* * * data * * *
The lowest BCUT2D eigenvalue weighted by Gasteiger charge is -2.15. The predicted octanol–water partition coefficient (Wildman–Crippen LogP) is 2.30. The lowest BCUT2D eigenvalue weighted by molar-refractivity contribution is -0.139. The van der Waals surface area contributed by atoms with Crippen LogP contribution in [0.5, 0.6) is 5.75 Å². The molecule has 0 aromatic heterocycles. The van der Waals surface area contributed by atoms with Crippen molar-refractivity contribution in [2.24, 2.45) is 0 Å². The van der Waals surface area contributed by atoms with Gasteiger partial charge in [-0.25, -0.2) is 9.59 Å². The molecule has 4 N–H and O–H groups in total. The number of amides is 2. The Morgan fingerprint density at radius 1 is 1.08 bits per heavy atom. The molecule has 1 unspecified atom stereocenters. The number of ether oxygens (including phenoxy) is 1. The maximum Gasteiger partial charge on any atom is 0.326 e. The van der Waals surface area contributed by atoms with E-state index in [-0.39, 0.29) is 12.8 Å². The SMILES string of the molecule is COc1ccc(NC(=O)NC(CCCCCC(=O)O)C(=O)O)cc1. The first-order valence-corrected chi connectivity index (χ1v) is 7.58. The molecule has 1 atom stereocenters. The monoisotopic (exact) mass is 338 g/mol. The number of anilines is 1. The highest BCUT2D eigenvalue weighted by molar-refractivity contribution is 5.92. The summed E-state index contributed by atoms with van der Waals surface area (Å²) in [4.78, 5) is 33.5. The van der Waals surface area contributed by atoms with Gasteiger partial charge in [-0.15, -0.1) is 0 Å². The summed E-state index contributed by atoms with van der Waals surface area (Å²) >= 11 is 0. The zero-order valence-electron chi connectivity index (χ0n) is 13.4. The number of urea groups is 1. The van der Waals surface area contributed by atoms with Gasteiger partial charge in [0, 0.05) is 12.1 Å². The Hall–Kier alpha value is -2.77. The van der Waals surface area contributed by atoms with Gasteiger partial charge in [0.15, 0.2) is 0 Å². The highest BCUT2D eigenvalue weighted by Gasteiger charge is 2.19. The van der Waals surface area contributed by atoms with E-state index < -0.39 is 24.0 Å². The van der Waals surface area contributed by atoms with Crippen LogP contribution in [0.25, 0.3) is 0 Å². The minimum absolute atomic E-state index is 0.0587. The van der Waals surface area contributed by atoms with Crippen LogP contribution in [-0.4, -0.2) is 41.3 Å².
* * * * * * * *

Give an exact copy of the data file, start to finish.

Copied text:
The lowest BCUT2D eigenvalue weighted by Gasteiger charge is -2.15. The predicted octanol–water partition coefficient (Wildman–Crippen LogP) is 2.30. The lowest BCUT2D eigenvalue weighted by molar-refractivity contribution is -0.139. The van der Waals surface area contributed by atoms with Crippen LogP contribution in [0.5, 0.6) is 5.75 Å². The molecule has 0 aromatic heterocycles. The van der Waals surface area contributed by atoms with Crippen molar-refractivity contribution in [2.24, 2.45) is 0 Å². The van der Waals surface area contributed by atoms with Gasteiger partial charge in [-0.25, -0.2) is 9.59 Å². The molecule has 4 N–H and O–H groups in total. The number of amides is 2. The Morgan fingerprint density at radius 1 is 1.08 bits per heavy atom. The molecule has 1 unspecified atom stereocenters. The number of ether oxygens (including phenoxy) is 1. The maximum Gasteiger partial charge on any atom is 0.326 e. The van der Waals surface area contributed by atoms with E-state index in [-0.39, 0.29) is 12.8 Å². The SMILES string of the molecule is COc1ccc(NC(=O)NC(CCCCCC(=O)O)C(=O)O)cc1. The first-order valence-corrected chi connectivity index (χ1v) is 7.58. The molecule has 1 atom stereocenters. The monoisotopic (exact) mass is 338 g/mol. The number of anilines is 1. The highest BCUT2D eigenvalue weighted by molar-refractivity contribution is 5.92. The summed E-state index contributed by atoms with van der Waals surface area (Å²) in [4.78, 5) is 33.5. The van der Waals surface area contributed by atoms with Gasteiger partial charge in [-0.15, -0.1) is 0 Å². The summed E-state index contributed by atoms with van der Waals surface area (Å²) >= 11 is 0. The zero-order valence-electron chi connectivity index (χ0n) is 13.4. The number of urea groups is 1. The van der Waals surface area contributed by atoms with Gasteiger partial charge in [0, 0.05) is 12.1 Å². The Hall–Kier alpha value is -2.77. The van der Waals surface area contributed by atoms with Gasteiger partial charge in [0.15, 0.2) is 0 Å². The highest BCUT2D eigenvalue weighted by Gasteiger charge is 2.19. The van der Waals surface area contributed by atoms with E-state index < -0.39 is 24.0 Å². The van der Waals surface area contributed by atoms with Crippen LogP contribution in [0.25, 0.3) is 0 Å². The minimum absolute atomic E-state index is 0.0587. The van der Waals surface area contributed by atoms with Crippen LogP contribution in [-0.4, -0.2) is 41.3 Å².